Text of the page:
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Journal of Animal Science Abstract - Nonruminant Nutrition

Gestating sows have greater digestibility of energy in full fat rice bran and defatted rice bran than growing gilts regardless of level of feed intake

 

This article in JAS

  1. Vol. 95 No. 7, p. 3136-3142
     
    Received: Mar 25, 2017
    Accepted: Apr 18, 2017
    Published: July 13, 2017


    1 Corresponding author(s): hstein@illinois.edu
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doi:10.2527/jas2017.1585
  1. G. A. Casas*† and
  2. H. H. Stein 1*‡
  1. * Department of Animal Sciences, University of Illinois, Urbana, 61801
     Departamento de Producción Animal, Facultad de Medicina Veterinaria y de Zootecnia, Universidad Nacional de Colombia, Bogotá
     Division of Nutritional Sciences, University of Illinois, Urbana 61801

Abstract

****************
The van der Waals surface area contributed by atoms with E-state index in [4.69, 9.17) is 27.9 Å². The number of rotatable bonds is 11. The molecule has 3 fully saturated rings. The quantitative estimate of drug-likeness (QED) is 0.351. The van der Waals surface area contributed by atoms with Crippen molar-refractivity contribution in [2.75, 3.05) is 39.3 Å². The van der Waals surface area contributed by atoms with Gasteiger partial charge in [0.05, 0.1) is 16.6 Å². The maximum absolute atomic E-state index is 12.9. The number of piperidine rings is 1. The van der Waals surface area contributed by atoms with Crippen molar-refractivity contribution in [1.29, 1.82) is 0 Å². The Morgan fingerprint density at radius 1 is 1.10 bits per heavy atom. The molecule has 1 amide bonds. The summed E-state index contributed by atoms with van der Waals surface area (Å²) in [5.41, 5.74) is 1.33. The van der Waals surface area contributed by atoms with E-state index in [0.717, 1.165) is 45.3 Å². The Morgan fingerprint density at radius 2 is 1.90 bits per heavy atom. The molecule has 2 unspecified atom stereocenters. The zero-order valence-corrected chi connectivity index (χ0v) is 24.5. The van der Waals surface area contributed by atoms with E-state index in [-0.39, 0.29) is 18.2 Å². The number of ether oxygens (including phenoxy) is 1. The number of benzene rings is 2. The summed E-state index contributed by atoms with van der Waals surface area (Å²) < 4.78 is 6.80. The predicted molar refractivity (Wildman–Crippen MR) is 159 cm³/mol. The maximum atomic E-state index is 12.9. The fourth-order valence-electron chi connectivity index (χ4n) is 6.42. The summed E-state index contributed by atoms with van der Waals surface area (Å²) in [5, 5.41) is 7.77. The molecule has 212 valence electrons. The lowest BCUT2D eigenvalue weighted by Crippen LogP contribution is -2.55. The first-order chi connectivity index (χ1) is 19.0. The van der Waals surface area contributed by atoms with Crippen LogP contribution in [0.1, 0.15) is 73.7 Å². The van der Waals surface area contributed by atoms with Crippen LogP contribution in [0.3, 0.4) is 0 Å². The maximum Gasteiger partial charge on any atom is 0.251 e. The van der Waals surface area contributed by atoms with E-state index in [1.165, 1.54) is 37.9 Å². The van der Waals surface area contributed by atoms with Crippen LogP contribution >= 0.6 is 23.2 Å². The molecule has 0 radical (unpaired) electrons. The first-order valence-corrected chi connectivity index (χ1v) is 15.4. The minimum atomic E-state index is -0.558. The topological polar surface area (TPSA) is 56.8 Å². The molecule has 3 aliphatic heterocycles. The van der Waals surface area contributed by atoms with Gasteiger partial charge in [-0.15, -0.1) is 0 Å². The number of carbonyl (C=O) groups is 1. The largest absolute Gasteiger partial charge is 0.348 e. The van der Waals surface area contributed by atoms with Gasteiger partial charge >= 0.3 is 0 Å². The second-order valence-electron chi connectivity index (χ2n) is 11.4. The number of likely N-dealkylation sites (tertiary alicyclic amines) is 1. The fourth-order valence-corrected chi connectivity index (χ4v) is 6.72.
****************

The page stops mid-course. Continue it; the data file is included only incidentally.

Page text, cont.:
The first objective of this experiment was to test the hypothesis that apparent total tract digestibility (ATTD) of GE and nutrients in full fat rice bran (FFRB) and defatted rice bran (DFRB) determined in gestating sows is greater if feed is provided at 1.5 × the ME required for maintenance than at 3.5 × the ME requirement. The second objective was to test the hypothesis that the ATTD of GE and nutrients and the concentrations of DE and ME in FFRB and DFRB is not different between growing gilts and gestating sows if both groups of animals are fed 3.5 × the maintenance requirement for ME. Forty eight gestating sows (parity 2 to 6) were allotted to 3 diets and 2 levels of feed intake (i.e., 1.5 or 3.5 × the maintenance requirement for ME) in a randomized complete block design, with 4 blocks of 12 sows and 2 replicate sows per block for a total of 8 replicate sows per diet. Twenty four growing gilts (51.53 ± 3.1 kg BW) were randomly allotted to the same 3 diets, but all gilts were fed at 3.5 × the maintenance requirement for ME. A basal diet containing corn and soybean meal and 2 diets that consisted of 60% basal diet and 40% FFRB or DFRB were used. Results of the experiment indicated that there were no effects of level of feed intake of sows on ATTD of GE, DM, OM, or NDF, or on concentrations of DE and ME. However, concentrations of DE and ME were greater (P < 0.05) in FFRB than in DFRB regardless of feed intake level. The ATTD of GE, OM, DM, and NDF of diets containing FFRB or DFRB was less (P < 0.05) than in the basal diet, regardless of the physiological stage of the animals. However, the ATTD of GE, OM, and NDF of the basal diet and diets containing FFRB or DRFB was greater (P < 0.05) in gestating sows than in growing gilts. Concentrations of DE and ME in the diets were also greater (P < 0.05) if determined in gestating sows than in growing gilts. The ATTD of GE and the concentrations of DE and ME of FFRB were greater (P < 0.05) than in DFRB and these values were also greater (P < 0.05) in gestating sows than in growing gilts. In conclusion, the level of feed intake by gestating sows did not affect the digestibility of GE and nutrients or the concentrations of DE and ME in diets or in FFRB or DFRB, but the ATTD of GE and the concentration of DE and ME in diets and in FFRB and DFRB were greater in gestating sows than in growing gilts.

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